Can anyone give me ideas on how to cross charge intercompany expenses?
Scott, can you give a little more detail. Is the issue cross-border/cross-currency, cross-departments, etc.? Also, sometimes it helps to know the motivation for cross-charges? Is "corporate" trying to allocated centralized operations to subsidiaries or the like?
In any case, you may want to take a look at this other robust discussion of cross-charging inter-company expense as well.
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Also it would help if you could provide a simplified entity structure (as John mentions, is it all in the US or are some entities outside the US?). Also, are all entities on the same accounting system or if there are different ones at each? If all on the same system, much easier and you just do the journal entry by identifying the appropriate entity in the account code. If you have different systems (or even different instances of the same system, like separate sets of QuickBooks), you'll need to coordinate entries to make sure you can still consolidate cleanly. Typically in this latter case, you'll take the charge on one subsidiary's books, offset on those same books in an intercompany clearing account, and then mirror-image this entry on the other subsidiary (or parent) books. If you can provide a little more detail about what you are trying to do, I'm sure John and I can help you out here.
Hi Scott. Both responses above are on point. If you are allocating corporate charges, I would recommend setting up contra-accounts that you can map to a separate line in your consolidation, so that you can monitor that the allocation is eliminating in consolidation. Also, as mentioned above, if you are charging items to entities that keep their books in another currency, that becomes an issue as well, in terms of the P&L items eliminating, and the intercompany balances eliminating after the foreign intercompany balances are translated at the Spot rate.
Having recently worked as the Global CFO of a 40-country company, we employed a monthly Interco reporting and reconciliation process. Yes, literally having the subs complete a form that is sent to Corp every month 'acknowledging' the Interco charges and balances they have recorded to date.
This proved immensely valuable in keeping the Interco accounts balanced... and sane.
As for Intl, be sure to consider what countries require actual, external invoices that must truly be paid/settled in cash in order for them to be recorded on their books. There are some tricky Intl Tax and GAAP hurdles in this area.
John asked a key question - are these interco charges between subs or between parent and sub? If between subs then the other respondents (Andrew, et al) are giving you great advice. If it is between parent and sub (assuming you are allocating parent expenses to subs) then you need to talk with your tax department as you are now getting the attention of local taxing authorities - and you will enter the world of "stewardship expenses".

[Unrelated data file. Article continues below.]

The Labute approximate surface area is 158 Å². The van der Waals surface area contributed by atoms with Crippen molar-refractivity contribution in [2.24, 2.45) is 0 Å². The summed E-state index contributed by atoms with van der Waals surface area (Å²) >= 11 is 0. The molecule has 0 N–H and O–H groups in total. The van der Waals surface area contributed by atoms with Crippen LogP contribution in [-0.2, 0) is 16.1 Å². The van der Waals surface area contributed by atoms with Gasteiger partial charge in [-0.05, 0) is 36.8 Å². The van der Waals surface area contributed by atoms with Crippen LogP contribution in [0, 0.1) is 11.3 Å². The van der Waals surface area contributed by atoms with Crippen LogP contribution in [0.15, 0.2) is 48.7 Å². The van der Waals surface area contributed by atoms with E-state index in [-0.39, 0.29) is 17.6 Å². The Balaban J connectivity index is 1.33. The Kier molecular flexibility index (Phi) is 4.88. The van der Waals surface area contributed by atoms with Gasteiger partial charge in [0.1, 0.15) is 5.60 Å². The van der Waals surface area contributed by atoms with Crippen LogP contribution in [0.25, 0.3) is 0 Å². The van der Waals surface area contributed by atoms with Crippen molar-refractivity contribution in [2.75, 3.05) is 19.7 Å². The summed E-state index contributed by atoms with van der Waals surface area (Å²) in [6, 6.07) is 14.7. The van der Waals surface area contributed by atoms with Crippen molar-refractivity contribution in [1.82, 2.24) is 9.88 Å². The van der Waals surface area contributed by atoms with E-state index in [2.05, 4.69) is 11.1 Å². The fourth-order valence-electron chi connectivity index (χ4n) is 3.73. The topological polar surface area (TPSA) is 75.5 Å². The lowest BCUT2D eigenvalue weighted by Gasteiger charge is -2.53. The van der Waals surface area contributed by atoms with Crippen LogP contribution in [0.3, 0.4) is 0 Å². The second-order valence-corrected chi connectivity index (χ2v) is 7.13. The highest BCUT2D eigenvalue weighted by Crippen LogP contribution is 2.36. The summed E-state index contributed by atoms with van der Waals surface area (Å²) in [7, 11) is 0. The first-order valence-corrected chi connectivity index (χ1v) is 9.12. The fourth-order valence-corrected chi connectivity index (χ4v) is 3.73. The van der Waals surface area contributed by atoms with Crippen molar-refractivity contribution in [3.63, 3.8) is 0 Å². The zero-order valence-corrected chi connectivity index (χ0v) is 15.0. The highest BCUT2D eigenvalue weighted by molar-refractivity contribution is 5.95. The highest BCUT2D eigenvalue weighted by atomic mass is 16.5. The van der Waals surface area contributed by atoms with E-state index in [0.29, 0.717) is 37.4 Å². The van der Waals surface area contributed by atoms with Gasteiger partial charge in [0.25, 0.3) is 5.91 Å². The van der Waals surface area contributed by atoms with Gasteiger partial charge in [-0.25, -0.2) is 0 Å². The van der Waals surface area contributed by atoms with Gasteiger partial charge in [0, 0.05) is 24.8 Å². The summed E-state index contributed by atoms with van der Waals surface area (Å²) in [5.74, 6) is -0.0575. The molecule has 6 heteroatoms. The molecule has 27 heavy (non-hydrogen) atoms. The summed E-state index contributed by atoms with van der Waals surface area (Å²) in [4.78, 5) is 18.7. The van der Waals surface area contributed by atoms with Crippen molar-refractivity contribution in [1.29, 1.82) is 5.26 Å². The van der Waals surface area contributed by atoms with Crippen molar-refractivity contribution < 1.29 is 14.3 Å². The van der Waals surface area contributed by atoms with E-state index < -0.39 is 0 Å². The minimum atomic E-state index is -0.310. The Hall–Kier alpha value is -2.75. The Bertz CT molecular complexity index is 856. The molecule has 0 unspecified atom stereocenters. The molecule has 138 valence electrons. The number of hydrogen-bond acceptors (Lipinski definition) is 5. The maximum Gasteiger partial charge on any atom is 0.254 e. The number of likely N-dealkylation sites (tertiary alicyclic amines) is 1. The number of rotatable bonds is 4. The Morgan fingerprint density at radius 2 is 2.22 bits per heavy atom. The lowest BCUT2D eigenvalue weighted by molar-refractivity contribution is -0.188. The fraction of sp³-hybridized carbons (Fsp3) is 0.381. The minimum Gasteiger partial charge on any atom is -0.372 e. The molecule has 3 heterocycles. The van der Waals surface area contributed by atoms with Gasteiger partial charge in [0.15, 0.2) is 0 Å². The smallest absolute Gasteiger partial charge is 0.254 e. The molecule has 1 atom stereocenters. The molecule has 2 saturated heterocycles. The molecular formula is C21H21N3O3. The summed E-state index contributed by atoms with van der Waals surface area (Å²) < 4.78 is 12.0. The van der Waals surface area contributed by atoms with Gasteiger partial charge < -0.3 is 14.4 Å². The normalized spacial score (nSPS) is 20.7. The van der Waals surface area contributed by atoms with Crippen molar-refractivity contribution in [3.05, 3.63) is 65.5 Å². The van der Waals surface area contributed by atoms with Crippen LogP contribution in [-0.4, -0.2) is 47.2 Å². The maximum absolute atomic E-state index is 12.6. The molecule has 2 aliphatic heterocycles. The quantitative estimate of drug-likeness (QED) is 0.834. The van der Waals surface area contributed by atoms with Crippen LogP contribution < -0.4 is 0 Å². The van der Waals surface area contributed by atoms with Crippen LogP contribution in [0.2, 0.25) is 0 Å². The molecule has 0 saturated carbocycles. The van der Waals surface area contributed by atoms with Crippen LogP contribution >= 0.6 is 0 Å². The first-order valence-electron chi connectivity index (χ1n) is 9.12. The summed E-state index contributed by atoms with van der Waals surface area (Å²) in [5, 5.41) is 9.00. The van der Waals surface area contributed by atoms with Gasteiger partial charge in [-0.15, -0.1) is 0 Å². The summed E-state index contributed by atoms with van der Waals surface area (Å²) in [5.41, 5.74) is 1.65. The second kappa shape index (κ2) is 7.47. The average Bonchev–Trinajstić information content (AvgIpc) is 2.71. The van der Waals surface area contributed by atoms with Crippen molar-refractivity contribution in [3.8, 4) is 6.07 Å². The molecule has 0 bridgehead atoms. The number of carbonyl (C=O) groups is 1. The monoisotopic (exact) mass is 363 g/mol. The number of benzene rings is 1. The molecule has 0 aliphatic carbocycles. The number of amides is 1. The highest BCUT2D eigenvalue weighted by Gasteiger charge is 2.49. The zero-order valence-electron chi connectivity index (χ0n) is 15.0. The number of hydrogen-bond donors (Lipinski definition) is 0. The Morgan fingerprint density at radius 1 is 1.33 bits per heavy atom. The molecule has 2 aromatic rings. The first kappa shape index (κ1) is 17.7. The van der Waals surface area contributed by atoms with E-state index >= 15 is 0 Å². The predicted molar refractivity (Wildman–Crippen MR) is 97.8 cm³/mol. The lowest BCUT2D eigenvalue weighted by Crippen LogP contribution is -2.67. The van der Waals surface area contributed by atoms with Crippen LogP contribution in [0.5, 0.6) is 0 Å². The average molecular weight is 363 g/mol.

Thanks for the comments and it is past time I provide some clarification here. We are allocating expenses for global insurance coverage and other expenses that are being paid out of the corportae office to subsidiaries in Australia, Mexico, the Czech Republic, Italy, and a few other countries. We have a holding company in Europe under which the Czech nad Italy operations lie.
Charging insurance expenses incurred by Headquarters on behalf of its affiliates would be governed by transfer pricing tax regulations and is appropriate. Since such insurance expenses would be considered 'pass-through' from the parent company to the affiliates that should really incur the expenses, a markup should not be required as compared to other types of management service fees that should have a profit markup.
Typically, the insurance expense would be allocated on the basis of a reasonable allocation key or index. For example, property insurance could be allocated on the basis of asset values while product liability insurance could arguably be allocated on the basis of sales.
Finally, regarding the regional holding company structure, it is probably more efficient to charge the operating affiliates directly rather than first charging the holding company which would then recharge its operating subs.
I think the other commenators have addressed well some of the accounting issues that arise with booking intercompany expenses and eliminating them in consolidation.
Hope this helps.
Does anyone have a Intercompany Transfer Pricing Template they are open to share?
I'm working currently with about 7 interconnected companies.
We don't have a template per se, but for each company we have a spreadsheet for the major balance sheet accounts and need to tie out each inter-company account on both sides...
i.e., company 1 has a beginning balance + entries made = closing balance for month.
company 2 should have the same equivalent opening bal (in my case they are in different currencies) + entries (descriptions are of paramount import) and the closing balance should tie (in my case with Forex changes).
You also examine whether the entries are for the correct account....
Anyone have intercompany policy and template to share?
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